After more than a year away from one of the world’s premier poker destinations, the World Poker Tour’s live Main Tour returns to Las Vegas from March 5-9 for the $5,000 buy-in, $1.5 million guaranteed WPT Venetian Main Event.
For the WPT, the event in Sin City represents the next step in the company’s recovery when it comes to resuming its live event operations. The WPT had not held a Main Event in Las Vegas since the 2019 WPT Five Diamond World Poker Classic, a tournament that set a record for the organization for the largest $10,000 buy-in tournament prize pool in its history. It was shortly thereafter that live poker events nearly came to a halt due to the COVID-19 pandemic. This resulted in postponements and cancellations of much of the WPT’s live schedule, including a 2020 stop at the Venetian and a number of live final tables that were set to take place in Las Vegas.
Now, the WPT hopes to bring the momentum from an incredibly successful Lucky Hearts Poker Open at the Seminole Hard Rock in Hollywood, Florida to their 2021 Main Tour tournament at the Venetian.
The Main Event features everything players remember from a classic WPT event. Two starting flights of eight-handed play with players receiving 40,000 in chips (200 bbs). Day 1A, 1B, and Day 2 levels are all 60 minutes with the big blind ante helping speed up play. Levels get extended to 90 minutes when the field reaches 24 players and returns to 60 minutes for the six-handed final table. The eventual winner of WPT Venetian will not only take home what is likely to be a healthy six-figure first-place prize money but will also receive a ticket into the 2021 WPT Tournament of Champions and have their name engraved on the Mike Sexton WPT Champions Cup.
Also worth noting about the Main Event is that both starting flights feature unlimited re-entry as well as late registration through the start of Level 9.
The last time the World Poker Tour stopped at the Venetian was also the first time they ever held a tournament there. In 2019, Ben Palmer topped a field of 734 runners in the $3,500 Main Event to capture the $335,397 first-place prize.
The WPT and Venetian have stressed the safety of their players as the pandemic continues. According to the World Poker Tour, the Venetian is operating under their own “Venetian Clean Commitment” which has “more than 800 initiatives to enhance safety and minimize risk for guests, players, and team members.”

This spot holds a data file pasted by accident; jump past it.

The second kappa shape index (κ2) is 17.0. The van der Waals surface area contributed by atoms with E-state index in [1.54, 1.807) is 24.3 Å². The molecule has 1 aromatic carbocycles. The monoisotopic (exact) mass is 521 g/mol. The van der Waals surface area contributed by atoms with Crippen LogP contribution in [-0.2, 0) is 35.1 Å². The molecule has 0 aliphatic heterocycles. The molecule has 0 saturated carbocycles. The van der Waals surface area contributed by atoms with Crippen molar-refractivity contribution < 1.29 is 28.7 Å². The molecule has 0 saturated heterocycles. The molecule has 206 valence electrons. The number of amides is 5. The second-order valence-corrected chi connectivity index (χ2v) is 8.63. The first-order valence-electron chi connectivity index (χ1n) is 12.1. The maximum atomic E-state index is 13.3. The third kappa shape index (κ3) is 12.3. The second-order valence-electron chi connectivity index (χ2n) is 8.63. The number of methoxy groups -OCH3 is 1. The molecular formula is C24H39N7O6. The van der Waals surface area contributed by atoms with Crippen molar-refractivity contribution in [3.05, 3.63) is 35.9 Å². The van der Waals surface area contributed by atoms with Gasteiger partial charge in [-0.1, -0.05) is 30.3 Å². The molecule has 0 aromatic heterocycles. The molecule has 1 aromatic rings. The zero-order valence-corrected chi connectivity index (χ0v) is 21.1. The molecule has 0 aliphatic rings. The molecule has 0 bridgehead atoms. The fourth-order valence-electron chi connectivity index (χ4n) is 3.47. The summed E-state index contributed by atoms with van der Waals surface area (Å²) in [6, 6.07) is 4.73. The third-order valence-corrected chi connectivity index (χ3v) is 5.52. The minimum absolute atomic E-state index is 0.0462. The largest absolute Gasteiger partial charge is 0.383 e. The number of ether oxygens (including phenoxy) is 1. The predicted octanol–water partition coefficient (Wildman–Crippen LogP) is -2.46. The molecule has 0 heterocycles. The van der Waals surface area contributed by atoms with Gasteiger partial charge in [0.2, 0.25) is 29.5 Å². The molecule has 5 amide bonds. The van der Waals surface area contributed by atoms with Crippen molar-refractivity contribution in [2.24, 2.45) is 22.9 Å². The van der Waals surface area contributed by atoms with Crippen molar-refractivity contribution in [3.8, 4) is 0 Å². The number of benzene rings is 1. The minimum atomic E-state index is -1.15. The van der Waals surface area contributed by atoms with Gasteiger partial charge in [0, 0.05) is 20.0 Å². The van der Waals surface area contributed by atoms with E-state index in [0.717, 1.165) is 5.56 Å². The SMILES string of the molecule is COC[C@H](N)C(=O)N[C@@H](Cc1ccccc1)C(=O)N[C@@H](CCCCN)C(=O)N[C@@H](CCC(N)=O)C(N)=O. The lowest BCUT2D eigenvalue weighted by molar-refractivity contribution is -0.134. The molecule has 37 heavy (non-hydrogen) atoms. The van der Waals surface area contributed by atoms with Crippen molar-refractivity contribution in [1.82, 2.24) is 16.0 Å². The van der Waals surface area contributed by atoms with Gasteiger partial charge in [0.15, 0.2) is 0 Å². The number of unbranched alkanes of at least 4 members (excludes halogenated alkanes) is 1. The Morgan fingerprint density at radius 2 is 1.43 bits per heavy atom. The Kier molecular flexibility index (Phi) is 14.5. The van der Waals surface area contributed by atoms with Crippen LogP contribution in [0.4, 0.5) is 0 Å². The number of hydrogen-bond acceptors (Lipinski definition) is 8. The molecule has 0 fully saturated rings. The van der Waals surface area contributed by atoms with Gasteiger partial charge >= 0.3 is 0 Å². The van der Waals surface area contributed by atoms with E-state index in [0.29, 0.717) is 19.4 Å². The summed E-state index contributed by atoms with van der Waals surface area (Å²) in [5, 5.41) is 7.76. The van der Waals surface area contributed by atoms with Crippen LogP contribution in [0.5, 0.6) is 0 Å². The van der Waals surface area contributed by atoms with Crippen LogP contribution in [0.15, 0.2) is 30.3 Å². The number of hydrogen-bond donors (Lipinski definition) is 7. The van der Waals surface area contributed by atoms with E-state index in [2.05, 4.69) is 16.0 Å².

Sanitization is a big key for a major event like the WPT Venetian to go off without a hitch. Players will be required to sanitize their hands and wear a mask at the table at all times. The staff will focus on keeping the transparent dividers, cards, chips, and the like sanitized.
“We are excited for the return of the World Poker Tour to The Venetian,” said Tommy LaRosa, tournament director for The Venetian Poker Room back in December when the event was originally announced. “We strive to provide our players with as many options as possible and have been working throughout the last year to deliver the great poker experience our players have come to expect, but in a Venetian Clean way.”
The Venetian has been at the forefront of keeping large poker tournaments alive in Las Vegas during the pandemic. For example, the Mid-States Poker Tour held three Main Events at the Venetian in the past four months. All three tournaments saw massive turnouts with the smallest of the three, the $1,100 event in January 2021, brining out a total of 1,009 entries. The largest, the MSPT Venetian $1,600 Main Event drew a field of 1,239 players and created a prize pool of over $1.7 million in November 2020.
At the end of January, WPTDeepstacks held its first live event of 2021 at the Venetian when 812 players participated in the $1,600 Main Event.
The World Poker Tour resuming operations in Las Vegas may also be a sign that the company is closer to settling some unfinished business. In late March/early April 2020, three WPT final tables – the 2020 WPT Gardens Poker Championship, the 2020 WPT Borgata Winter Poker Open, and the 2020 WPT L.A. Poker Classic – were slated to be filmed for TV at the Hyper X Esports Arena. All three were postponed for obvious safety reasons.
Nearly one year after the conclusion of the 2020 LAPC those final tables have yet to be rescheduled. Another successful live event under the WPT’s belt may bring those players waiting to play out their final tables closer to determining a winner. In the meantime, the WPT Venetian will crown a new champion on March 9.
“The World Poker Tour returns to live WPT Main Tour events in Las Vegas at The Venetian and to add another member to the WPT Champions Club,” said Angelica Hael, VP of Global Tour Management for the World Poker Tour. “All parties expect a strong turnout…We look forward to a safe playing environment thanks to the hard work from the Venetian team.”